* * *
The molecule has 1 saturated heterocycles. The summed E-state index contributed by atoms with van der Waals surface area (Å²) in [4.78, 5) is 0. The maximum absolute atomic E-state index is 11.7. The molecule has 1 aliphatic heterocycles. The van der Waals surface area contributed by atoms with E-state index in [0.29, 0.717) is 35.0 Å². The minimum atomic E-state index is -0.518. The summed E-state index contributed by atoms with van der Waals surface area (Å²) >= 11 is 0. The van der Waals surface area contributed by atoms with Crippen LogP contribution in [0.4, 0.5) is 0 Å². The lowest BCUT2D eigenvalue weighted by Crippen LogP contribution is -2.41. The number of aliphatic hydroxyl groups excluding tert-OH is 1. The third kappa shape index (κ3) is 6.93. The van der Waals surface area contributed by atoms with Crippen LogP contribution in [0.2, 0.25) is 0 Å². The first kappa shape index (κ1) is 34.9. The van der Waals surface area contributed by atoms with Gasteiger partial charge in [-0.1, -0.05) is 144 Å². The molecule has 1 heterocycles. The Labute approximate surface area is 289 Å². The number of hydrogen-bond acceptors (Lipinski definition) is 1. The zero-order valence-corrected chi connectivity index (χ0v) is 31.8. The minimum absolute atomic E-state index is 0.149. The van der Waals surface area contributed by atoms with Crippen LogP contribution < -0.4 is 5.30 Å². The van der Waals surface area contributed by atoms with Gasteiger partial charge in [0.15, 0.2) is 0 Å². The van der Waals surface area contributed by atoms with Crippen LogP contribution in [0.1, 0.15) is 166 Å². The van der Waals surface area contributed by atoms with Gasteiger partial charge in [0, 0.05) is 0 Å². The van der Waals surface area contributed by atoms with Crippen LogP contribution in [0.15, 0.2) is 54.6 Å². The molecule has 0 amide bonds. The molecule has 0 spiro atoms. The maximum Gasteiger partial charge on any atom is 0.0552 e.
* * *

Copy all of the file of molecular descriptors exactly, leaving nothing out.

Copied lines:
The molecule has 1 saturated heterocycles. The summed E-state index contributed by atoms with van der Waals surface area (Å²) in [4.78, 5) is 0. The maximum absolute atomic E-state index is 11.7. The molecule has 1 aliphatic heterocycles. The van der Waals surface area contributed by atoms with E-state index in [0.29, 0.717) is 35.0 Å². The minimum atomic E-state index is -0.518. The summed E-state index contributed by atoms with van der Waals surface area (Å²) >= 11 is 0. The van der Waals surface area contributed by atoms with Crippen LogP contribution in [0.4, 0.5) is 0 Å². The lowest BCUT2D eigenvalue weighted by Crippen LogP contribution is -2.41. The number of aliphatic hydroxyl groups excluding tert-OH is 1. The third kappa shape index (κ3) is 6.93. The van der Waals surface area contributed by atoms with Crippen LogP contribution in [0.2, 0.25) is 0 Å². The first kappa shape index (κ1) is 34.9. The van der Waals surface area contributed by atoms with Gasteiger partial charge in [-0.1, -0.05) is 144 Å². The molecule has 1 heterocycles. The Labute approximate surface area is 289 Å². The number of hydrogen-bond acceptors (Lipinski definition) is 1. The zero-order valence-corrected chi connectivity index (χ0v) is 31.8. The minimum absolute atomic E-state index is 0.149. The van der Waals surface area contributed by atoms with Crippen LogP contribution < -0.4 is 5.30 Å². The van der Waals surface area contributed by atoms with Gasteiger partial charge in [0.15, 0.2) is 0 Å². The van der Waals surface area contributed by atoms with Crippen LogP contribution in [0.1, 0.15) is 166 Å². The van der Waals surface area contributed by atoms with Gasteiger partial charge in [0, 0.05) is 0 Å². The van der Waals surface area contributed by atoms with Crippen LogP contribution in [0.15, 0.2) is 54.6 Å². The molecule has 0 amide bonds. The molecule has 0 spiro atoms. The maximum Gasteiger partial charge on any atom is 0.0552 e.